As the internationalization in education has become necessary in today’s society more and more foreign students choose to study in USA each year. Nearly 724,000 students across the globe preferred the U.S. Over another country as their primary choice of study abroad destination during 2010/11 academic year. Students know that learning English, improving their language skills, or getting a degree from a world-class U.S. Higher education institution will have a very positive effect on them both culturally and academically. Having said that we should also include: Colleges across America also value the cultural diversity, and yes of course, the U.S. currency that their international student enrollment helps create. After all higher education is one of U.S.’ most profitable exports. Though most institutions across America value and follow NAFSA’s code of ethics when it comes to executing their global recruitment practices, some may fail to do so.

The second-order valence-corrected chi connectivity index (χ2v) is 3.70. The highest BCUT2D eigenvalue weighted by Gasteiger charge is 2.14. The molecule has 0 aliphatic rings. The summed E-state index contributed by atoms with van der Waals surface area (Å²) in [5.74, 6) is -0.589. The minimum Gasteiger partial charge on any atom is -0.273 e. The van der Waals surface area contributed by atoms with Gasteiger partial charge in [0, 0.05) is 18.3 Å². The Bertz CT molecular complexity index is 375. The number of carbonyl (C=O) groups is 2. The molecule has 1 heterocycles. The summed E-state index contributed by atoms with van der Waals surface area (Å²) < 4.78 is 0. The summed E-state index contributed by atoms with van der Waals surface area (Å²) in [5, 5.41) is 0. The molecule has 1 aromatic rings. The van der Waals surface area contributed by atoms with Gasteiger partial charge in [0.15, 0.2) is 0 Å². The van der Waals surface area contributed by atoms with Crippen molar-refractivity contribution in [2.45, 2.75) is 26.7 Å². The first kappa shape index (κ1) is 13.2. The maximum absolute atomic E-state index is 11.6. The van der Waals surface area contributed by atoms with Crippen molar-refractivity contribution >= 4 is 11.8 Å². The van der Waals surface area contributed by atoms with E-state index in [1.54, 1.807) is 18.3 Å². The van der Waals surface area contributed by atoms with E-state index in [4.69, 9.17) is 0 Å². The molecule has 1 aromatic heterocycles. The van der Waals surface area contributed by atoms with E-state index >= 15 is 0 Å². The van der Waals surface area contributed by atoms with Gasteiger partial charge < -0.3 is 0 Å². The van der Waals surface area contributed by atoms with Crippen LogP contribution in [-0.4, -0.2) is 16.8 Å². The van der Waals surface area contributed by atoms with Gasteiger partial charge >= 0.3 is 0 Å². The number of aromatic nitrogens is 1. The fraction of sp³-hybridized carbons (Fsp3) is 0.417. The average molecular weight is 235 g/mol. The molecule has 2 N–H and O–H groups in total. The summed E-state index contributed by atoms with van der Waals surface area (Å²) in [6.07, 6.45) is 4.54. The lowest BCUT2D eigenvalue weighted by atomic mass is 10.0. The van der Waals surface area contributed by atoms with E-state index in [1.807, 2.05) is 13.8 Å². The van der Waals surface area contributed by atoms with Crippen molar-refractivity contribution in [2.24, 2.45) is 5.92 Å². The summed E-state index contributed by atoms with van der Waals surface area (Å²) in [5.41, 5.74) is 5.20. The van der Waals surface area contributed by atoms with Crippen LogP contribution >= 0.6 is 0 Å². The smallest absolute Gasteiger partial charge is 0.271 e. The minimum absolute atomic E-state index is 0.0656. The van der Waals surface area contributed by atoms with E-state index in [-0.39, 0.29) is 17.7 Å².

Today, in a Chronicle article titled “Oversight of Internationalization—Who’s Responsible?” Jason Lane and Kevin Kinser reminds us of two very recent incidents in which the actions of two higher-education institutions have raised concerns about the oversight of their internationalization activities. Surprisingly two reputable institutions; Dickinson State University, a public institution in North Dakota, and the Empire State College of New York’s public higher-education system were both recently involved in situations which some of us in the field may classify as examples of international education malpractice. (Also view “In Albania, Can a U.S. Diploma Deliver?” on NYTimes.com)